Some words are challenging, no matter what method is used, and it is not the end of the world if a child has to ask “What’s this word, anyway?” Better yet, he can be trained to use the dictionary, or, I suppose in time, just type it into his computer and press the pronounce key. But no matter how useful such a key would be, just as it’s a pain to use the dictionary several times a page in complex text, so too it will prove to be a pain to have to request a computer to pronounce unknown words. The far better solution is to give your child the proper tools to efficiently decode most of the multisyllable words he will encounter, assuming they are in his listening vocabulary already.
If you have reached this point in the multisyllable discussion and have a child you want to teach using the method described here you now have two choices. If your child’s only decoding weakness is that he is uncomfortable with unfamiliar multisyllable words, you can continue on through the next four pages where you will find all of the necessary word lists along with detailed instructions for their use. You can download these and follow the instructions on these pages.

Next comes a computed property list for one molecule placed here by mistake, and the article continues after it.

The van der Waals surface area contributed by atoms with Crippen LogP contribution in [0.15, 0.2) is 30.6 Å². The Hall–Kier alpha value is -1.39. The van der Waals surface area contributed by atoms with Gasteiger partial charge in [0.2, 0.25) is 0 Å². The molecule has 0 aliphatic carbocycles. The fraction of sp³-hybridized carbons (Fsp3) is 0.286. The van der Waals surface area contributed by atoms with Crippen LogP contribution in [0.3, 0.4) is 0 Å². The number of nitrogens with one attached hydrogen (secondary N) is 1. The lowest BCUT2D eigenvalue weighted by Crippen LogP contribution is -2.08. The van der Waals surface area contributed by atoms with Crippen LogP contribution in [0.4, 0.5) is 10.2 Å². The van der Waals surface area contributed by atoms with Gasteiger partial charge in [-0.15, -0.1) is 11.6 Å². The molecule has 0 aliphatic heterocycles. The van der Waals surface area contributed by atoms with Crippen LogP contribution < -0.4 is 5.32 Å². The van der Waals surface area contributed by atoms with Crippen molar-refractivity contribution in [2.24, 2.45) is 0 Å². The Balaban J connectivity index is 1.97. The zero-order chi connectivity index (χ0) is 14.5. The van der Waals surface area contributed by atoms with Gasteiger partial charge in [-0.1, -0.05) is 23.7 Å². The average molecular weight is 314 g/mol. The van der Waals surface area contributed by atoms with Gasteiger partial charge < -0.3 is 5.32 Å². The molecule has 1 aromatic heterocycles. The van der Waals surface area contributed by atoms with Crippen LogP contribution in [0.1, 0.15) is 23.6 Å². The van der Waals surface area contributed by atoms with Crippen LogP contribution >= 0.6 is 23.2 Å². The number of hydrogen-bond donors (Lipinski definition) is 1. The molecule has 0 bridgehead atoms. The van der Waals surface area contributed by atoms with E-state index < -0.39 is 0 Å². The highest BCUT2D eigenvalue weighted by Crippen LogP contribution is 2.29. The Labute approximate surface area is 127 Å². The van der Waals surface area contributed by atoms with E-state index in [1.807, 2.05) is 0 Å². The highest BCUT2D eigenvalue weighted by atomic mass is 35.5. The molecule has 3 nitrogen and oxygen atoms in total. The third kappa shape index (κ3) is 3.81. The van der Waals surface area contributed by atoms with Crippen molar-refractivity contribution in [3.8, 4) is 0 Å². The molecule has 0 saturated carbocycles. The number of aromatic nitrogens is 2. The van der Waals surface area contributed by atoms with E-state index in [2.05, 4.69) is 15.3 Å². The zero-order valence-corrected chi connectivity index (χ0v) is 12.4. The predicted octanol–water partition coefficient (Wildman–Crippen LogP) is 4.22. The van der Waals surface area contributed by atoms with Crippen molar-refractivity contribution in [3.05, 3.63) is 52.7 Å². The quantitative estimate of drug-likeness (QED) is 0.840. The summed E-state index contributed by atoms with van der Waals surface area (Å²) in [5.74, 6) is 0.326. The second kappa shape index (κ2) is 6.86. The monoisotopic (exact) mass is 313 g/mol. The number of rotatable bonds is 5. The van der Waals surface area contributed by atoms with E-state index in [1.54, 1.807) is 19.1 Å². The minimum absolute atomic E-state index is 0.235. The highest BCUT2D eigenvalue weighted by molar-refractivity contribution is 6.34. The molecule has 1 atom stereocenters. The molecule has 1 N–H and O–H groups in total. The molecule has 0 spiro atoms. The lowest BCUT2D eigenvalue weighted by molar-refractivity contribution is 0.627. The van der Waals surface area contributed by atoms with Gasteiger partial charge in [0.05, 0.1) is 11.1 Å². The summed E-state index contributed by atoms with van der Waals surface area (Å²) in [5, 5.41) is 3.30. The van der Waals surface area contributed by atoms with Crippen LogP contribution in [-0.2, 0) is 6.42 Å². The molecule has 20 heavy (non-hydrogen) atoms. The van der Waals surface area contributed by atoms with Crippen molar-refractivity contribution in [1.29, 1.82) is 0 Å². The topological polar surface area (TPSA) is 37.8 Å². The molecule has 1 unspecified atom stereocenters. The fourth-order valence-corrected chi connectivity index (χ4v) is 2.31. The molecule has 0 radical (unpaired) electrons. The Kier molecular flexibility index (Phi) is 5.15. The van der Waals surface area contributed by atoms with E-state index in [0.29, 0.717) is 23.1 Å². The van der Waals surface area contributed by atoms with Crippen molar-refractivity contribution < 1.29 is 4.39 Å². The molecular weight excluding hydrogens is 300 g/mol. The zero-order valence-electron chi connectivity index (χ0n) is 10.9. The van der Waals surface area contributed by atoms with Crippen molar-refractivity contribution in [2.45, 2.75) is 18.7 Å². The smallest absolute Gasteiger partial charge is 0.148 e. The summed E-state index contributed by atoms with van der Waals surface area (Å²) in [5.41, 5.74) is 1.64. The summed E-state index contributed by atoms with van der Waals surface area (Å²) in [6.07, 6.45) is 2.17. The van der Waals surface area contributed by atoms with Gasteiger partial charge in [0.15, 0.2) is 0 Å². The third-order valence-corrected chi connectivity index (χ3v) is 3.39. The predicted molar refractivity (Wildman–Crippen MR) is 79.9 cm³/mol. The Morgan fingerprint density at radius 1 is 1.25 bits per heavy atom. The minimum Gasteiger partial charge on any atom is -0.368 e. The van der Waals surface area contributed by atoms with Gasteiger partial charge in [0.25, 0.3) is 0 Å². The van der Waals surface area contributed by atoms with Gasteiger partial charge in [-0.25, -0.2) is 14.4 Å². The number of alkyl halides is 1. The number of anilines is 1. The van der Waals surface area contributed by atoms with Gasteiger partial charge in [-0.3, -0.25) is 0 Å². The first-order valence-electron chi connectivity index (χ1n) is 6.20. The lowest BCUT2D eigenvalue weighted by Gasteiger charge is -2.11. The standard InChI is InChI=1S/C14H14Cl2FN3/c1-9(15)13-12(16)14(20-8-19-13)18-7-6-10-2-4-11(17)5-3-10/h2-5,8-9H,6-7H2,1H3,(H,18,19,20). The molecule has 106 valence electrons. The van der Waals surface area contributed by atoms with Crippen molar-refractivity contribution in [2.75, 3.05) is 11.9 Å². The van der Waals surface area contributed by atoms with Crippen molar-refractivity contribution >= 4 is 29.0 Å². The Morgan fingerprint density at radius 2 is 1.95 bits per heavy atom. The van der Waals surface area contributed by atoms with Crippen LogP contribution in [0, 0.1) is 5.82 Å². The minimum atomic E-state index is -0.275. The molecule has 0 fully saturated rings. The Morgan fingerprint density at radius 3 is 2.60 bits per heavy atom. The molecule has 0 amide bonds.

However, if your child also needs to learn the advanced code, a better alternative might be to use the OnTrack Reading Advanced Code Phonics Workbook. If you decide to do so, rest assured that virtually everything covered so far in this multisyllable discussion, including all the worksheets and explanations, are contained in the workbook and its accompanying instructions. You will not need to refer to the website at all.